MAX CRUS: A lass poor Gladys.
Men should be grateful to women. They're impervious to looks and body shape, and, to their detriment, behaviour. How else can we explain erstwhile squeaky-clean, Miss Goody-two-shoes, Gladys's fraternisation with the ugliest and most crooked man in parliament?
True, as Ms L. pointed out, it wouldn't have mattered who she was knocking, or knocking around with, the media would have a field day mocking, belittling or otherwise castigating her, no matter whether the bloke was 'above her station' or beneath, a la Julia/Tim-the-hairdresser style.
However all of this is somewhat moot, the relationship is over, or will be and quite possibly there will be two new 'former politicians' which begs the question, what's the collective noun for these ousted servants to the people?
Surely there's a word that precedes the phrase 'former politician' that succinctly puts that service into perspective, and there is.
Is that word 'Pride'? Hmm, while many former pollies are no doubt proud of their time in public office, the public seldom agree.
A 'Suit of Former Pollies'? Even a 'Blue Suit' wouldn't fully encapsulate what they have done, although often it's the only thing we remember, and anyway ignores what should be half the population but is in reality only 30 percent, women.
'A Consultancy of Former Pollies' comes close and you could without exception add 'within the realm of their previous portfolio' despite the illegitimacy, but no.
'A Pub Test of Former Pollies', is getting warmer except so few would pass it would render the phrase a contradiction in terms as well as pubs.
Maybe 'A Nest of Former Pollies'? Or more correctly 'A Feathered Nest'? Now we're talking, but it's still not quite on the money even if they were, which is often.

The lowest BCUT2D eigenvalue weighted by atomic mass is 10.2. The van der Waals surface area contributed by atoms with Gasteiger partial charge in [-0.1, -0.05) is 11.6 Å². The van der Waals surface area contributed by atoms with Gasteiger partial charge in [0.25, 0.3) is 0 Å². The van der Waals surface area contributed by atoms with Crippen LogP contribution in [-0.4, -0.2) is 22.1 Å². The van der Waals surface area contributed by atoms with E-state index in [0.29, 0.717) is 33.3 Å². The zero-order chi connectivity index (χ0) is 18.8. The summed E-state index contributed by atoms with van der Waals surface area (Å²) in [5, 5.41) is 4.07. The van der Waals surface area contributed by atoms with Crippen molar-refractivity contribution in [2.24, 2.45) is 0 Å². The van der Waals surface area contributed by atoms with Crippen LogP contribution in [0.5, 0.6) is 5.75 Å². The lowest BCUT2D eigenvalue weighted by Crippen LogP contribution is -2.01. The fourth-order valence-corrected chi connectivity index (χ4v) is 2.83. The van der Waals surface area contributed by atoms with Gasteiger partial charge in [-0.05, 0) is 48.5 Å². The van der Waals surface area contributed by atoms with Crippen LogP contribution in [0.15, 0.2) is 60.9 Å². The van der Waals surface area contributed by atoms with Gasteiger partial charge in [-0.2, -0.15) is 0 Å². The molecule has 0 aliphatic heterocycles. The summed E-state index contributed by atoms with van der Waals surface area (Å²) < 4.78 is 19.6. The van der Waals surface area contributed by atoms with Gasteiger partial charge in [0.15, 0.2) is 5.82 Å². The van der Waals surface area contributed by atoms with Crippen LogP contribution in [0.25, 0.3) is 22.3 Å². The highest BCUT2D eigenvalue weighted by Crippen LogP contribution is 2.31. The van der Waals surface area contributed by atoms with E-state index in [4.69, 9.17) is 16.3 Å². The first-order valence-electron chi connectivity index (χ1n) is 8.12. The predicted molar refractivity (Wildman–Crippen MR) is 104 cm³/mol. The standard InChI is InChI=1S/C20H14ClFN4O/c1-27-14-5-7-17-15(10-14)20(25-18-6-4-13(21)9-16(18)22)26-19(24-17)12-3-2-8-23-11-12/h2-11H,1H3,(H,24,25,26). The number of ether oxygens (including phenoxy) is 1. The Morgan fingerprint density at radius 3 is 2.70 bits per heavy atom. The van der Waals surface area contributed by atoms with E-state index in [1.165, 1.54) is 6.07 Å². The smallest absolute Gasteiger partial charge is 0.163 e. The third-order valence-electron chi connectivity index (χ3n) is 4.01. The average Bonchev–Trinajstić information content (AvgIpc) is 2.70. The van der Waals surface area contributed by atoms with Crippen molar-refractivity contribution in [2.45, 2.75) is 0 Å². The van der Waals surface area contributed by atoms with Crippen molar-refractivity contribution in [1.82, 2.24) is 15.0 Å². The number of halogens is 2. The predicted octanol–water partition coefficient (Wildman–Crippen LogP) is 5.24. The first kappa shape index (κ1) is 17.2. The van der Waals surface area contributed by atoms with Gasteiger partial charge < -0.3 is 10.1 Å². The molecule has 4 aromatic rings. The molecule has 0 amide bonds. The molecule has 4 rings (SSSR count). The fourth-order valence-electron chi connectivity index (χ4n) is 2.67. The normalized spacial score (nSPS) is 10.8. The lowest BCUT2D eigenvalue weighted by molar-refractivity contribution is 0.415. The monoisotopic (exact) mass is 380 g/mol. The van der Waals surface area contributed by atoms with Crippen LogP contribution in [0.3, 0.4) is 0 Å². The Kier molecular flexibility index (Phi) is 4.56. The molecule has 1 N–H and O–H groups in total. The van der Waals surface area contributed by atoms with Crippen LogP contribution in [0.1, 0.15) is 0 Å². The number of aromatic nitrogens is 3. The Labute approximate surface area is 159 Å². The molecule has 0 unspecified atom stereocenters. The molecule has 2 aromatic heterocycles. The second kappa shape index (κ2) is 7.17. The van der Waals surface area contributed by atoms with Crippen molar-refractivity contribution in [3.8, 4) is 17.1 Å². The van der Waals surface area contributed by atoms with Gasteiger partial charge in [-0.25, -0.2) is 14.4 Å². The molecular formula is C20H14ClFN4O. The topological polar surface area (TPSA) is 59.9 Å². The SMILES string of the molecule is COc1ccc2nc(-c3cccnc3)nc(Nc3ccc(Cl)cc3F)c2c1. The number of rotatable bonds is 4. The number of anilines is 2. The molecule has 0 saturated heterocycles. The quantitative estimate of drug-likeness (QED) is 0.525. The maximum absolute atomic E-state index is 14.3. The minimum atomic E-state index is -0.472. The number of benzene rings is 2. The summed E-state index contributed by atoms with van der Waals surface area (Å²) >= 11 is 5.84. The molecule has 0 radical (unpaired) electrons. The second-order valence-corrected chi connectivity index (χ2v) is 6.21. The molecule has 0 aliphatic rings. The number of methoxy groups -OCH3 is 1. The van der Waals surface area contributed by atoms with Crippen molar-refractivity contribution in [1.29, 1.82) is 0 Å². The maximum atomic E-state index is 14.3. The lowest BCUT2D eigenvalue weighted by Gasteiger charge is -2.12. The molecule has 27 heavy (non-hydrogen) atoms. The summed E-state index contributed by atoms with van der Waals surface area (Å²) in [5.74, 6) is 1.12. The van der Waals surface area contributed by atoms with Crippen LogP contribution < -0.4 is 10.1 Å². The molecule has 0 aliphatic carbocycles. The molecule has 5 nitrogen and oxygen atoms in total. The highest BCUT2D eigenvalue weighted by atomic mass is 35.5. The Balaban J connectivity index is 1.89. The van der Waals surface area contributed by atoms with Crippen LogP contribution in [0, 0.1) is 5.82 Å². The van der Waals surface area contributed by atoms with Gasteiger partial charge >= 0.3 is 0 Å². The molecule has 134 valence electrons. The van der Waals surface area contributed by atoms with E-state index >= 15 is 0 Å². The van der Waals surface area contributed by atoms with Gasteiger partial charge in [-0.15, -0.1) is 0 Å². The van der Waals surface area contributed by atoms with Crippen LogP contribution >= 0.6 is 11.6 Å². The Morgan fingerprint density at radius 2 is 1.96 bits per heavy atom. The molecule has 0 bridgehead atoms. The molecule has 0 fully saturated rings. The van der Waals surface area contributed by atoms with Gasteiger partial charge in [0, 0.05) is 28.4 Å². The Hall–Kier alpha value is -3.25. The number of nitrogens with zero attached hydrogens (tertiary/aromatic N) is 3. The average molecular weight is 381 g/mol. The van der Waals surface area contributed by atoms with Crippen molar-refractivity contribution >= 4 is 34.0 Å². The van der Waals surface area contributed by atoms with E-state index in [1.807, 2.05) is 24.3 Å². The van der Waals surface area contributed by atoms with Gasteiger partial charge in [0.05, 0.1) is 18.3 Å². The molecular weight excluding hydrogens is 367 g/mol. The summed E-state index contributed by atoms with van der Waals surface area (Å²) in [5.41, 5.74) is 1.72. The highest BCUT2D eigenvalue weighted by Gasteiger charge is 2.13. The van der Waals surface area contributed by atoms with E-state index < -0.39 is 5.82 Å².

But no. While all worthy contenders there is really only one word that precedes the expression 'Former Pollie', and that word is 'Disgraced'.
So, alas poor Gladys we knew her well, even if that's not how we will remember her, and unlike Bazza O'Farrell, she doesn't even get a bottle of Penfold's Grange out of it.
Let's send her one of these via ICAC :
The Group McLaren Vale 'The Murder' Shiraz, 2017, $35. Definitely one to crow about specially if you like collective nouns and big, fat crows, I mean shirazzes, it's 15 per cent. Its nose is just as big too. 9.3/10.
The Group McLaren Vale 'The Quiver' Grenache, 2019, $35. Made by Game of Thrones fans, this is also a whopper at 15.5! No William Tell games or parliamentary visits (take note Ms Waterhouse) after a few glasses. 9.4/10.
Gundog Estate Hunter's Shiraz 2019, $40. I am tempted to proclaim this Hunter's best shiraz, but equally happy to be averted from such folly if you want to send a better one. 9.5/10.
Gundog Estate Yarra Valley Riesling 2020, $35. Gundog Estate must be huge, stretching from Victoria to the Hunter and beyond. Our gun dog would love that, much as we loved this snappy riesling. 9.3/10.
Topper's Mountain New England Gewurztraminer 2016, $35. (Bottle number 0159 of 1284). Fabulous gewurz and barely 100 cases which is just enough for a decent party, or these days enough for about 1,000 parties, but still rare. 9.6/10.
Toppers Mountain New England 'Hill of Dreams' (Sauvignon Blanc) 2019, (Bottle No.203/516), $40. Talk about a limited run. Barely one bottle number per day for a year and the lassez-faire, free-range winemaking approach makes it even more memorable. Amazing stuff but you probably couldn't do a bottle a day. 9.5/10.